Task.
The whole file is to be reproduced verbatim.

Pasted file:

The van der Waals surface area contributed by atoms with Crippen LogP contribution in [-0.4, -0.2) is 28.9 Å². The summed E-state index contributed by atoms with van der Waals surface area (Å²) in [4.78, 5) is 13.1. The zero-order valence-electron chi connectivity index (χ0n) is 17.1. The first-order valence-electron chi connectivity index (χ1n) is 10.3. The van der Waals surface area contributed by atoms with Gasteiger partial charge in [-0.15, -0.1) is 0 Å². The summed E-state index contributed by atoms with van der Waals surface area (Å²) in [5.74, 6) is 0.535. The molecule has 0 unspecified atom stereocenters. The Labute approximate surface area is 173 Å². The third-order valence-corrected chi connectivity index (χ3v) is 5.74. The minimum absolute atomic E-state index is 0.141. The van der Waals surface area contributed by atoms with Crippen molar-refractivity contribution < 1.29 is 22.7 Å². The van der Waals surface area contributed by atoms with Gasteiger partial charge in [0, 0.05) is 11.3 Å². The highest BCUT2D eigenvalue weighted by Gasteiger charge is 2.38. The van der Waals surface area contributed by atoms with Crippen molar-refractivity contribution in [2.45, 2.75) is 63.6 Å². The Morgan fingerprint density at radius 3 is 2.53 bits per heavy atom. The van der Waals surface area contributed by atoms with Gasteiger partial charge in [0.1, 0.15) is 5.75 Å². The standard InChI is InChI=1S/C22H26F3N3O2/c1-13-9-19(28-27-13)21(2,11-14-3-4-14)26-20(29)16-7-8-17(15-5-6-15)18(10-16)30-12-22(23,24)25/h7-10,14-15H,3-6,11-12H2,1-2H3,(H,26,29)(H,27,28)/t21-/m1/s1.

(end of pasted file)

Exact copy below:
The van der Waals surface area contributed by atoms with Crippen LogP contribution in [-0.4, -0.2) is 28.9 Å². The summed E-state index contributed by atoms with van der Waals surface area (Å²) in [4.78, 5) is 13.1. The zero-order valence-electron chi connectivity index (χ0n) is 17.1. The first-order valence-electron chi connectivity index (χ1n) is 10.3. The van der Waals surface area contributed by atoms with Gasteiger partial charge in [-0.15, -0.1) is 0 Å². The summed E-state index contributed by atoms with van der Waals surface area (Å²) in [5.74, 6) is 0.535. The molecule has 0 unspecified atom stereocenters. The Labute approximate surface area is 173 Å². The third-order valence-corrected chi connectivity index (χ3v) is 5.74. The minimum absolute atomic E-state index is 0.141. The van der Waals surface area contributed by atoms with Crippen molar-refractivity contribution < 1.29 is 22.7 Å². The van der Waals surface area contributed by atoms with Gasteiger partial charge in [0, 0.05) is 11.3 Å². The highest BCUT2D eigenvalue weighted by Gasteiger charge is 2.38. The van der Waals surface area contributed by atoms with Crippen molar-refractivity contribution in [2.45, 2.75) is 63.6 Å². The Morgan fingerprint density at radius 3 is 2.53 bits per heavy atom. The van der Waals surface area contributed by atoms with Gasteiger partial charge in [0.1, 0.15) is 5.75 Å². The standard InChI is InChI=1S/C22H26F3N3O2/c1-13-9-19(28-27-13)21(2,11-14-3-4-14)26-20(29)16-7-8-17(15-5-6-15)18(10-16)30-12-22(23,24)25/h7-10,14-15H,3-6,11-12H2,1-2H3,(H,26,29)(H,27,28)/t21-/m1/s1.